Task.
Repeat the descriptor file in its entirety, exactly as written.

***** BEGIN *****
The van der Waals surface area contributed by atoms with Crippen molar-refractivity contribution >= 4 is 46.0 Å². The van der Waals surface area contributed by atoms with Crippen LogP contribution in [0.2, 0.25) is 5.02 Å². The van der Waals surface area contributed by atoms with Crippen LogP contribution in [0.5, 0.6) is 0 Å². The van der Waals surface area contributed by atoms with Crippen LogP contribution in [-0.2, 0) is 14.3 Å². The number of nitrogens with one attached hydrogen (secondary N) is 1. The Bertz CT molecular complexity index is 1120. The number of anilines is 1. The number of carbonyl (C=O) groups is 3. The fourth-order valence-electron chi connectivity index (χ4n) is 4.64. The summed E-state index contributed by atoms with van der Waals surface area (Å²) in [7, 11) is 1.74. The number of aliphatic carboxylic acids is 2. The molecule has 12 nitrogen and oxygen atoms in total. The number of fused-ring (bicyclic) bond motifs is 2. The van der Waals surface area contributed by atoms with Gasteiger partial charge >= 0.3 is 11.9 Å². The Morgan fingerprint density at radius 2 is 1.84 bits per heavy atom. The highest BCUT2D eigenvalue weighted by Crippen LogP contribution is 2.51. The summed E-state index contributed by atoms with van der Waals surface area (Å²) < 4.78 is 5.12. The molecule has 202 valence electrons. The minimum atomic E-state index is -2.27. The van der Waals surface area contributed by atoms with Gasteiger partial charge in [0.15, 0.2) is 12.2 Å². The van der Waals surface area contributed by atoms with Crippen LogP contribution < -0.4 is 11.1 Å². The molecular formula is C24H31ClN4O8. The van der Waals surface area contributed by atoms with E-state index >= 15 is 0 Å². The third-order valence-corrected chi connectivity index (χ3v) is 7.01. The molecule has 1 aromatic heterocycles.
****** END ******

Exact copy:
The van der Waals surface area contributed by atoms with Crippen molar-refractivity contribution >= 4 is 46.0 Å². The van der Waals surface area contributed by atoms with Crippen LogP contribution in [0.2, 0.25) is 5.02 Å². The van der Waals surface area contributed by atoms with Crippen LogP contribution in [0.5, 0.6) is 0 Å². The van der Waals surface area contributed by atoms with Crippen LogP contribution in [-0.2, 0) is 14.3 Å². The number of nitrogens with one attached hydrogen (secondary N) is 1. The Bertz CT molecular complexity index is 1120. The number of anilines is 1. The number of carbonyl (C=O) groups is 3. The fourth-order valence-electron chi connectivity index (χ4n) is 4.64. The summed E-state index contributed by atoms with van der Waals surface area (Å²) in [7, 11) is 1.74. The number of aliphatic carboxylic acids is 2. The molecule has 12 nitrogen and oxygen atoms in total. The number of fused-ring (bicyclic) bond motifs is 2. The van der Waals surface area contributed by atoms with Gasteiger partial charge >= 0.3 is 11.9 Å². The Morgan fingerprint density at radius 2 is 1.84 bits per heavy atom. The highest BCUT2D eigenvalue weighted by Crippen LogP contribution is 2.51. The summed E-state index contributed by atoms with van der Waals surface area (Å²) < 4.78 is 5.12. The molecule has 202 valence electrons. The minimum atomic E-state index is -2.27. The van der Waals surface area contributed by atoms with Gasteiger partial charge in [0.15, 0.2) is 12.2 Å². The van der Waals surface area contributed by atoms with Crippen LogP contribution < -0.4 is 11.1 Å². The molecular formula is C24H31ClN4O8. The van der Waals surface area contributed by atoms with E-state index >= 15 is 0 Å². The third-order valence-corrected chi connectivity index (χ3v) is 7.01. The molecule has 1 aromatic heterocycles.